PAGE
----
Filing 239

MEMORANDUM OPINION and ORDER GRANTING IN PART and DENYING IN PART Plaintiffs' 226 Motion for Order on Remedy. Signed by Judge James E. Boasberg on 11/17/2022. (lcjeb3)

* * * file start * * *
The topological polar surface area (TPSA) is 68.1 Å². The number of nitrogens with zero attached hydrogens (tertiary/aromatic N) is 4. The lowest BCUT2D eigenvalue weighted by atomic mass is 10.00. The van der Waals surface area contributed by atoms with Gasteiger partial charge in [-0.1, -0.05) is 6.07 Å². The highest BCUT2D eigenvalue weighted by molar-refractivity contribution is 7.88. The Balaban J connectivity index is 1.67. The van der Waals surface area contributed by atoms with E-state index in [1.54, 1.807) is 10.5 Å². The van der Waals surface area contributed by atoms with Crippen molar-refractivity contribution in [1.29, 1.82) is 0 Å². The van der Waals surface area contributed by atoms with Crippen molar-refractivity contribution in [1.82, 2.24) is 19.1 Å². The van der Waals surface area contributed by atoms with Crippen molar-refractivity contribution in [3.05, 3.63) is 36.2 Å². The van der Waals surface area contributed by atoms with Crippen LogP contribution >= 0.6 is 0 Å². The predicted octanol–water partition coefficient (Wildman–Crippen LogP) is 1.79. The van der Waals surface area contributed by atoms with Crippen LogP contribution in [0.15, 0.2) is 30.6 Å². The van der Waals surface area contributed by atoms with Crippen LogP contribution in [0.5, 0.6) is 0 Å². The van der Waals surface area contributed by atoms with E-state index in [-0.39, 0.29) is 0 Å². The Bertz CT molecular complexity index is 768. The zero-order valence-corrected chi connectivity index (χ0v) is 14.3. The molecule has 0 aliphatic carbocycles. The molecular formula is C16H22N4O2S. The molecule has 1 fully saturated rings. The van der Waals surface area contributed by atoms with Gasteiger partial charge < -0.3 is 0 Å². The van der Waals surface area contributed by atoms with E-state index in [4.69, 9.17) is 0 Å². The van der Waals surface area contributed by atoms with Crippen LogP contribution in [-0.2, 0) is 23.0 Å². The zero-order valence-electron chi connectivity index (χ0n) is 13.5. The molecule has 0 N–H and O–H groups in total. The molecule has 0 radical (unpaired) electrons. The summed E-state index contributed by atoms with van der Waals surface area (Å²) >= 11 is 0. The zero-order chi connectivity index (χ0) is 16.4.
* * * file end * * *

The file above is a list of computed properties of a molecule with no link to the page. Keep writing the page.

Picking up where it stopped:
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Case 1:18-cv-00112-JEB Document 239 Filed 11/17/22 Page 1 of 7 UNITED STATES DISTRICT COURT FOR THE DISTRICT OF COLUMBIA CENTER FOR BIOLOGICAL DIVERSITY, et al., Plaintiffs, v. Civil Action No. 18-112 (JEB) GINA RAIMONDO, in her official capacity as Secretary of Commerce, et al., Defendants, and MASSACHUSETTS LOBSTERMEN’S ASSOCIATION, INC., et al., Defendant-Intervenors. MEMORANDUM OPINION AND ORDER Earlier this year, this Court issued a Memorandum Opinion that “h[e]ld the 2021 Biological Opinion and the 2021 Final Rule” issued by the National Marine Fisheries Service “to be invalid” as they relate to the American lobster fishery. Ctr. for Biological Diversity v. Raimondo, No. 18-112, 2022 WL 2643535, at *1 (D.D.C. July 8, 2022). Understanding the substantial impact of that holding on both the endangered right whale and the lobster industry, the Court ordered supplemental briefing on potential remedies. Id. at *20. With that phase of the litigation now complete, the Court will mandate certain agency actions and stay its hand in regard to others. First, the easy part. Plaintiff conservation groups, Defendant NMFS, and Intervenor lobstermen are largely on the same page with respect to NMFS’s 2021 Final Rule. They agree 1 Case 1:18-cv-00112-JEB Document 239 Filed 11/17/22 Page 2 of 7 (albeit with some Intervenor dissent) that the Rule should be remanded without vacatur to the agency along with an Order requiring NMFS to issue a new Rule consistent with the Court’s Opinion by December 9, 2024. Such Rule “will include measures designed to reduce the North Atlantic right whale’s annual mortality and significant injury rate below its potential biological removal level.” ECF No. 238 (Def. Motion for Oral Argument) at 3. The Court is pleased to endorse this agreement and appreciates the parties’ good-faith efforts to bridge their differences on this front. The parties, unfortunately, do not reach consensus beyond this. To begin, they disagree on whether the Court’s Opinion invalidated the entire BiOp as it relates to the lobster fishery or only the Incidental Take Statement, its critical component. That Opinion clearly held the entire BiOp “invalid” because it inextricably relied on an infirm ITS. See CBD, 2022 WL 2643535, at *9; see also id. (holding BiOp “cannot stand”); id. at *11 (holding ITS’s failure meant that “the BiOp cannot survive”). The Court does not here reconsider that holding. More centrally, the parties dispute the conditions under which the Court should remand the BiOp to the agency: Plaintiffs seek remand with vacatur, and NMFS and the Intervenors ask for no vacatur. In Allied-Signal v. United States Nuclear Regulatory Commission, 988 F.2d 146 (D.C. Cir. 1993), the D.C. Circuit laid out the operative test for whether to vacate a deficient agency action during remand. First, a court must consider “the seriousness of the order’s deficiencies (and thus the extent of doubt whether the agency chose correctly).” Id. at 150 (quoting Int’l Union, United Mine Workers of Am. v. Fed. Mine Safety & Health Admin., 920 F.2d 960, 967 (D.C. Cir. 1990)). Second, it must analyze “the disruptive consequences” that vacatur would engender. Id. at 150–51 (quoting Int’l Union, 920 F.2d at 967). “Because vacatur 2 Case 1:18-cv-00112-JEB Document 239 Filed 11/17/22 Page 3 of 7 is the default remedy, . . . defendants bear the burden to prove that vacatur is unnecessary.” Nat’l Parks Conservation Ass’n v. Semonite, 422 F. Supp. 3d 92, 99 (D.D.C. 2019). Here, the two Allied-Signal factors point in opposite directions. The first weighs in favor of vacatur. The Court’s task in considering this factor is to determine whether there is “a significant possibility that the [agency] may find an adequate explanation for its actions” on remand. Williston Basin Interstate Pipeline Co. v. FERC, 519 F.3d 497, 504 (D.C. Cir. 2008). Here, however, NMFS’s error clearly cannot be explained away on remand because “the defects in the challenged [BiOp] go far beyond a mere failure in explanation.” Humane Soc’y of the United States v. Jewell, 76 F. Supp. 3d 69, 137 (D.D.C. 2014); see also Ctr. for Biological Diversity v. Ross, 480 F. Supp. 3d 236, 245 (D.D.C. 2020). The Court appreciates that NMFS is hard at work developing a new Final Rule with the Atlantic Large Whale Take Reduction Team. It nonetheless remains the case that the agency will need to produce a new BiOp to comply with the demands of the Endangered Species Act and the Marine Mammal Protection Act, not just clarify points it made in the old one. The second factor, however, tilts the other way because of the considerable hardship such an order would inflict on the lobster industry and the states of Maine and Massachusetts. Under this factor, courts typically look to “significant harm to the public health or the environment” that vacatur would cause, State of Wisconsin v. EPA, 938 F.3d 303, 336 (D.C. Cir. 2019), but, where warranted, they may also consider “disrupt[ion] to the [affected] industries.” Am. Water Works Ass’n v. EPA, 40 F.3d 1266, 1273 (D.C. Cir. 1994). Here, the disruption to the lobster industry would be quite significant. NMFS has explained in several declarations the “massive shutdowns” that vacatur, even if deferred somewhat, could inflict, a consequence this Court has long sought to avoid. See ECF No. 228 (Def. Remedy Response) at 25–27. NMFS also adds 3 Case 1:18-cv-00112-JEB Document 239 Filed 11/17/22 Page 4 of 7 that a near-term vacatur would likely shift lobstering from federal to state waters, concentrating vertical lines there and “substantially offsetting gains in risk reduction from shutting federal fisheries.” Id. at 27. Although the parties dispute the extent to which such a shift would occur and what damage to the whales it would cause, see ECF No. 237 (Pl. Remedy Reply) at 17–18, it nonetheless appears to the Court that there are at least open questions concerning the species benefits that would accompany these great costs to the lobstermen. Adopting a more restrained position, the conservation groups in their Reply propose vacatur with a two-year stay, which they believe offers sufficient time for a new BiOp. See Pl. Reply at 16. NMFS rejoins that, while it is working hard to reduce right-whale mortality, such a timeline is unrealistic inasmuch as a 2024 BiOp will have very little likelihood of including a compliant ITS and negligible-impact determination (NID). This is because major technological advances, such as widespread implementation of ropeless fishing gear, are unlikely before 2030. See Def. Response at 5. Indeed, at the remedy hearing, the agency represented that in such a circumstance it would turn its attention to state waters since it would be unable to issue a compliant ITS and NID. The Court is thus presented with three options: 1) remand without vacatur and wait until 2030, as NMFS proposes; 2) remand with vacatur, but stay vacatur for two years, as Plaintiffs counsel; or 3) remand but hold the vacatur decision in abeyance. The Court chooses the third option. It believes that this decision is the wisest course because facts on the ground are shifting rapidly, as new data emerge on right-whale migratory patterns, mortality factors, technological change, and more. See Maine Lobstermen’s Ass’n, Inc. v. NMFS, No. 21-2509, 2022 WL 4392642, at *15 (D.D.C. Sept. 8, 2022) (“As the science improves and the climate shifts, new data and new literature appear to be developing every day.”). Because the two Allied-Signal 4 Case 1:18-cv-00112-JEB Document 239 Filed 11/17/22 Page 5 of 7 factors are divergent and their proper balance is not obvious, and because even Plaintiffs propose that any vacatur should be stayed for two years, the Court believes it prudent to wait for as much information as possible before making a vacatur decision in this consequential matter. Cf. Am. Petrol. Inst. v. EPA, 683 F.3d 382, 386–87 (D.C. Cir. 2012) (noting in separate context that postponing decision on agency action “can at least solidify or simplify the factual context and narrow the legal issues at play, allowing for more intelligent resolution of any remaining claims”). The Court’s approach will allow the federal lobster fishery some stability to keep operating, while all stakeholders continue their shared work of implementing corrective measures to secure the future of the right whale in the long term. The Court expects that after the promulgation of the Rule in December 2024, it will seek briefing from the parties on whether to vacate the BiOp and in what timeframe. While this decision means that no new BiOp is required in the next two years, the Court would expect to ultimately order one closer to that timeframe than to the 2030 date NMFS proposes. In the interim, the Court will require status updates every six months, beginning July 10, 2023, and continuing thereafter. As it once again articulated in last week’s hearing, the Court’s goal in this process remains to allow all stakeholders — conservationists, scientists, lobstermen, and others — to work collaboratively to ensure the survival of both the right whale and the lobster industry. While the Court is duty bound to ensure compliance with the law — here, the Endangered Species Act and the Marine Mammal Protection Act — it does not wish to usurp the role of the experts, especially given how quickly circumstances change. The Court appreciates that the agency has a steep climb ahead: in addition to helping the industry onto a path towards widespread adoption of ropeless technology, it must carefully weigh the scientific data in an 5 Case 1:18-cv-00112-JEB Document 239 Filed 11/17/22 Page 6 of 7 ever-evolving field. It is not for the Court to propose policy solutions; its role is only to ensure compliance with the law while, in its equitable discretion, offering all sides some breathing room to work in good faith towards a solution. The Court believes that this Order is the best of the difficult options available for doing so. The Court, accordingly, ORDERS that: 1. Plaintiffs’ [226] Motion for Order on Remedy is GRANTED IN PART and DENIED IN PART; 2. NMFS’s Atlantic Large Whale Take Reduction Plan Amendment Rule entitled “Taking of Marine Mammals Incidental to Commercial Fishing Operations; Atlantic Large Whale Take Reduction Plan Regulations; Atlantic Coastal Fisheries Cooperative Management Act Provisions; American Lobster Fishery,” 86 Fed. Reg. 51,970 (Sept. 17, 2021), is REMANDED to the Agency WITHOUT VACATUR; 3. NMFS shall finalize a new Atlantic Large Whale Take Reduction Plan Amendment Rule consistent with this Court’s Memorandum Opinion of July 8, 2022, by no later than December 9, 2024; 4. NMFS’s May 27, 2021, Endangered Species Act Section 7 Consultation on the: (a) Authorization of the American Lobster, Atlantic Bluefish, Atlantic Deep-Sea Red Crab, Mackerel/Squid/Butterfish, Monkfish, Northeast Multispecies, Northeast Skate Complex, Spiny Dogfish, Summer Flounder/Scup/Black Sea Bass, and Jonah Crab Fisheries and (b) Implementation of the New England Fishery Management Council’s Omnibus Essential Fish Habitat Amendment 2 [Consultation No. GARFO-201700031] (“2021 BiOp”), concerning effects of the federal fixed gear fisheries on North Atlantic right whales, is REMANDED to the Agency; 6 Case 1:18-cv-00112-JEB Document 239 Filed 11/17/22 Page 7 of 7 5. The question of vacatur of the 2021 BiOp is HELD IN ABEYANCE pending further briefing after issuance of the Final Rule; and 6. The parties shall file a joint status report by July 10, 2023, and every six months thereafter, detailing progress in complying with this Order. /s/ James E. Boasberg JAMES E. BOASBERG United States District Judge Date: November 17, 2022 7